The Long Arch of Inclusion in the Military

By: Technical Sergeant Thomas Graham, MSW Candidate

I will admit that I had difficulty with how to approach equality in the United States military today. At first, I was color-blinded; the U.S. military today is a rainbow of racial inclusion.  So why would I need to fight for racial equality in the military?  I am very aware this has not always been the case in our country’s history.  Every major war and battle sees its own form of discrimination, bigotry, and hatred.

Stressing the need for interracial solidarity in the post-war world, African-American and white soldiers got together as part of the army's general educational program at a heavy bomber base in Italy. March 1945.
Stressing the need for interracial solidarity in the postwar world, African-American and white soldiers got together as part of the army’s general education program at a heavy bomber base in Italy. March 1945.

Inclusion is a major component in building comradery in the ranks; each unit is built on the belief that they are the best at what they do.  In fact, over my 13 years of service between the Marines, Air Force, and Tennessee Air National Guard, I have never been in a unit where the commander ever told the troops that this was the worst command he had ever been a part of; we were always the best.  So inclusion is the heart of a unit, but that must mean we have to exclude others so that we can have a target to be better than.  Now each service in our military will joke about the others, but when it comes time to win the fight all the branches come together.  More importantly, when it comes to exclusion we have to have an enemy, and propaganda has helped us to see and hate that enemy and built beliefs about other cultures, races, and peoples that were and are false.  This same propaganda also colored the military’s belief system. I could go through each decade of our country’s existence and point out those who were excluded, but it might just be easier to list the groups: American Indians, African Americans, Spanish Americans, German Americans, Japanese Americans, and Muslim Americans.

In every conflict, these Americans were targeted as being inferior, savage, and alien to American morals, goals, and beliefs; but through a flaw, that is inherent to the U.S. military, a three pronged insurgency has always conquered these military belief systems.  The first prong was the individuals discriminated against.  The military, because of its fears and beliefs about these individuals, would build whole regiments of the excluded individuals who still fought for this country.  African Americans in the Civil War and Japanese Americans in War World Two are just two examples and in these and other cases those individuals proved that they were gallant, brave and to be admired. The second prong is the officer class. These are the educated and older individuals who are chosen to lead.  Both of the attributes that qualify someone to be an officer also help to fight injustice in the military.  Through education and experience discrimination will always fail to hold the front lines against inclusion.  The final prong is youth, with each new generation of warriors, old guard beliefs fade away and tolerance grows in the ranks.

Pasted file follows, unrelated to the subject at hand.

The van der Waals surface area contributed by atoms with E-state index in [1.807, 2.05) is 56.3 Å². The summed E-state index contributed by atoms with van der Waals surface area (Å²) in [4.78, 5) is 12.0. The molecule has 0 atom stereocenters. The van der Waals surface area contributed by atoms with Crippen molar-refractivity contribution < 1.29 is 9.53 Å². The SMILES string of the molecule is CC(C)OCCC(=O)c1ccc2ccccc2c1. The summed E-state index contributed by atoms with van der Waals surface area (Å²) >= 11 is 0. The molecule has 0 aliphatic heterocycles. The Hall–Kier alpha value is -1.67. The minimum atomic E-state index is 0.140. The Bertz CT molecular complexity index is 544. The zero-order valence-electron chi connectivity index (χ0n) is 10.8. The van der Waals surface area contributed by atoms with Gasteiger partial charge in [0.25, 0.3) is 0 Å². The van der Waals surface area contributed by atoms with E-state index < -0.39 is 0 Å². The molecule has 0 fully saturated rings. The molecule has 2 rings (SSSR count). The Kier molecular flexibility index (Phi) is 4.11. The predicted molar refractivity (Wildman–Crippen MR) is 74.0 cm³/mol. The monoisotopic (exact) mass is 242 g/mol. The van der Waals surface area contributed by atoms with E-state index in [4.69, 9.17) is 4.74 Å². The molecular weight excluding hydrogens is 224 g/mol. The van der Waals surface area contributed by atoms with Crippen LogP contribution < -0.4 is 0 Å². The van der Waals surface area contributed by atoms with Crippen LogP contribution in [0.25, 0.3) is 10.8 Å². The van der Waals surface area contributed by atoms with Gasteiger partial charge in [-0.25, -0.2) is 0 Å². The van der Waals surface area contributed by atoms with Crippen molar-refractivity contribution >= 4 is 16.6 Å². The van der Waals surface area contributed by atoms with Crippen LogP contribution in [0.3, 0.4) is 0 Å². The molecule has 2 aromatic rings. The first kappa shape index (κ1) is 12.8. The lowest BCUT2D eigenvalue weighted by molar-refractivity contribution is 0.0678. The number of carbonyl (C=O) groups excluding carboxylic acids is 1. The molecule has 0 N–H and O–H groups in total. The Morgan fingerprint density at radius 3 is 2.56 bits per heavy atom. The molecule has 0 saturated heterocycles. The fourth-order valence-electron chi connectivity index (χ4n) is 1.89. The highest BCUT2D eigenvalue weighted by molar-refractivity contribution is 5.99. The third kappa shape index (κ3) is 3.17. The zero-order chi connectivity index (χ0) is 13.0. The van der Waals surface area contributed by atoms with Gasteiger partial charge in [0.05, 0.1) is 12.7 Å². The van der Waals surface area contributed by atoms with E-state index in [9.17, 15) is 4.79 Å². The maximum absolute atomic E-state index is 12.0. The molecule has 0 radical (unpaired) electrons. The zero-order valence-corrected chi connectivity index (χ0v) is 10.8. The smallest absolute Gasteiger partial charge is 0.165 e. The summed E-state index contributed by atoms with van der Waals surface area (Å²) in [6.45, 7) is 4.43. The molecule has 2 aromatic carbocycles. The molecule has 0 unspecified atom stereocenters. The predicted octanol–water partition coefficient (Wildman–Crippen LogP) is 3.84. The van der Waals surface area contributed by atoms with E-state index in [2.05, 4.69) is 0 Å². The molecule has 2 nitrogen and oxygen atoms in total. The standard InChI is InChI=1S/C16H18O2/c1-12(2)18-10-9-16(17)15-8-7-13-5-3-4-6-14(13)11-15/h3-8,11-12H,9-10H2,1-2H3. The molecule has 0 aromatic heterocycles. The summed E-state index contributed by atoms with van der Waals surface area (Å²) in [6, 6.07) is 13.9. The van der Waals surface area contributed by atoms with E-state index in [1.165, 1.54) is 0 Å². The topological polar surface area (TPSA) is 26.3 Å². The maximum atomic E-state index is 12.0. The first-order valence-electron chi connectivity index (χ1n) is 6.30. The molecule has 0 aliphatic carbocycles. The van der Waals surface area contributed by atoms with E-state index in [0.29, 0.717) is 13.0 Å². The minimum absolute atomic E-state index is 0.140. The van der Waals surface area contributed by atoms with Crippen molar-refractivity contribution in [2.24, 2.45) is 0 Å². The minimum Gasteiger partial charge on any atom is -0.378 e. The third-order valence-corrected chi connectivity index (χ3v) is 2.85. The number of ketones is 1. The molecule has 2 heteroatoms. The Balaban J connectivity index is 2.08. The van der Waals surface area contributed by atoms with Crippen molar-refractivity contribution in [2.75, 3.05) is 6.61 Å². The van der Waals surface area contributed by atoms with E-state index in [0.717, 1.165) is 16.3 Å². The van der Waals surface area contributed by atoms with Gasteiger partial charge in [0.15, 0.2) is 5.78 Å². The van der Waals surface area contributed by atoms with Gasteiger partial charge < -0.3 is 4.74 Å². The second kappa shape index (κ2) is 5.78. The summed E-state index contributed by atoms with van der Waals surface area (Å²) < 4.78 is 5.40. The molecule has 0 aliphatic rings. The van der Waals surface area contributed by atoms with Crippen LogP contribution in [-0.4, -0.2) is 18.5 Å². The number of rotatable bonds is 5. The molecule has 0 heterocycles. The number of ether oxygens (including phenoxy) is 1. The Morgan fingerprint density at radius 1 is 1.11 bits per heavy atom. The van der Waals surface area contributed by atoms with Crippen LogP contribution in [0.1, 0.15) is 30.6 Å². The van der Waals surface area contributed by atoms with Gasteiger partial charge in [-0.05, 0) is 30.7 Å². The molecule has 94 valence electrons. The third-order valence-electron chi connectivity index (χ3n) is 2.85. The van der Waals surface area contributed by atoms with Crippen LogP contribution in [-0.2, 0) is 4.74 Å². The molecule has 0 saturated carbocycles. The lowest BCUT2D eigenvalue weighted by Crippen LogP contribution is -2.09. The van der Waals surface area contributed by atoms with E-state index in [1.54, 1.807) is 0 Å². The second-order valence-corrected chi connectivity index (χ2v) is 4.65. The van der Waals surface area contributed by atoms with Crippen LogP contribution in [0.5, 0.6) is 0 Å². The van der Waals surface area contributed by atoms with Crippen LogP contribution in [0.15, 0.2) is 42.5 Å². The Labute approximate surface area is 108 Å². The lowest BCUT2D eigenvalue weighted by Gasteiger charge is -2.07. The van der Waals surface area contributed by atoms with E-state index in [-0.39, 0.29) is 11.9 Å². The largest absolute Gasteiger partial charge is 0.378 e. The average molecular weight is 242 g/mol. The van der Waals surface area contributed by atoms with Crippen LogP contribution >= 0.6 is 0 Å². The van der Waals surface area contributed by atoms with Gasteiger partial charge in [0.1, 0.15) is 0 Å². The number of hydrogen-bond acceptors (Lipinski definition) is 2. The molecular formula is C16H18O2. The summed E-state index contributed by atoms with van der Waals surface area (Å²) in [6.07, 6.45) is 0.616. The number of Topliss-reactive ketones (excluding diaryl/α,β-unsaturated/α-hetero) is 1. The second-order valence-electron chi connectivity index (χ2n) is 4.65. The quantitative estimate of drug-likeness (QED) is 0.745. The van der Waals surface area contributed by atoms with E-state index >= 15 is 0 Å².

Even now this battle can be seen waging as the military begins the battle of including the L.G.B.T community as equals.  I have heard those individuals of the old guard who fear serving next to someone who lives and loves in a way that the old guard fears but I also see the inevitable that inclusion will always win, but only if we work towards justice.

Brief Bio:

Tommy Graham HeadshotThomas Graham is a second-year Masters of Social Work student at the University of Memphis and a U.S. veteran. Mr. Graham has proudly served 13 years as a member in the US military. He is happily married to Leslie Graham and father to three beautiful girls: Isabella, Saffron, and River. In his time at U of M he has also played an important role in the Veterans Resource Center, developing the new student orientation for veterans. He is currently interning at the Memphis VA Hospital in suicide prevention and will be part of the first Crisis Intervention training for the Shelby County Sheriff’s Department. Mr. Graham will graduate with his MSW in May 2016.

The Hooks Institute’s blog is intended to create a space for discussions on contemporary and historical civil rights issues. The opinions expressed by Hooks Institute contributors are the opinions of the contributors themselves, and they do not necessarily reflect the position of the Benjamin L. Hooks Institute for Social Change or The University of Memphis.Student submissions published on the Hooks Institute’s blog are intended to create a safe space for students to express their opinions on civil rights issues of our time. In doing so Hooks Institute student blog publications have been left largely unedited as to keep the student author’s personal voice intact.


			

4 thoughts on “The Long Arch of Inclusion in the Military

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